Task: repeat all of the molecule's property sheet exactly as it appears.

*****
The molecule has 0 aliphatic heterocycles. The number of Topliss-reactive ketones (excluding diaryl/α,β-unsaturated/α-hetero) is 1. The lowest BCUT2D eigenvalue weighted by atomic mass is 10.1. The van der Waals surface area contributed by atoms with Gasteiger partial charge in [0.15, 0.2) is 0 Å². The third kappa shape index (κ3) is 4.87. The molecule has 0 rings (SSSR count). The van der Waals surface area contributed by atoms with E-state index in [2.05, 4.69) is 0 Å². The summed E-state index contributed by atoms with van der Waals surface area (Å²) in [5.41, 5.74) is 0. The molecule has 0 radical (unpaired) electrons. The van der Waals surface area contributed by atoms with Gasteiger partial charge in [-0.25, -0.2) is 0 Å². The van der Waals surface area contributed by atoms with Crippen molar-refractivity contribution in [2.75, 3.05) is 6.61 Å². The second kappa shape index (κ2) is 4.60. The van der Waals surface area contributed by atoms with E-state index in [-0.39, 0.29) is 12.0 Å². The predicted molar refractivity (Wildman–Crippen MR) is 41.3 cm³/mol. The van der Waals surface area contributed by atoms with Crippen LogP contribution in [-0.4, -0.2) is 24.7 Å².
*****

The molecule has 0 aliphatic heterocycles. The number of Topliss-reactive ketones (excluding diaryl/α,β-unsaturated/α-hetero) is 1. The lowest BCUT2D eigenvalue weighted by atomic mass is 10.1. The van der Waals surface area contributed by atoms with Gasteiger partial charge in [0.15, 0.2) is 0 Å². The third kappa shape index (κ3) is 4.87. The molecule has 0 rings (SSSR count). The van der Waals surface area contributed by atoms with E-state index in [2.05, 4.69) is 0 Å². The summed E-state index contributed by atoms with van der Waals surface area (Å²) in [5.41, 5.74) is 0. The molecule has 0 radical (unpaired) electrons. The van der Waals surface area contributed by atoms with Gasteiger partial charge in [-0.25, -0.2) is 0 Å². The van der Waals surface area contributed by atoms with Crippen molar-refractivity contribution in [2.75, 3.05) is 6.61 Å². The second kappa shape index (κ2) is 4.60. The van der Waals surface area contributed by atoms with E-state index in [-0.39, 0.29) is 12.0 Å². The predicted molar refractivity (Wildman–Crippen MR) is 41.3 cm³/mol. The van der Waals surface area contributed by atoms with Crippen LogP contribution in [-0.4, -0.2) is 24.7 Å².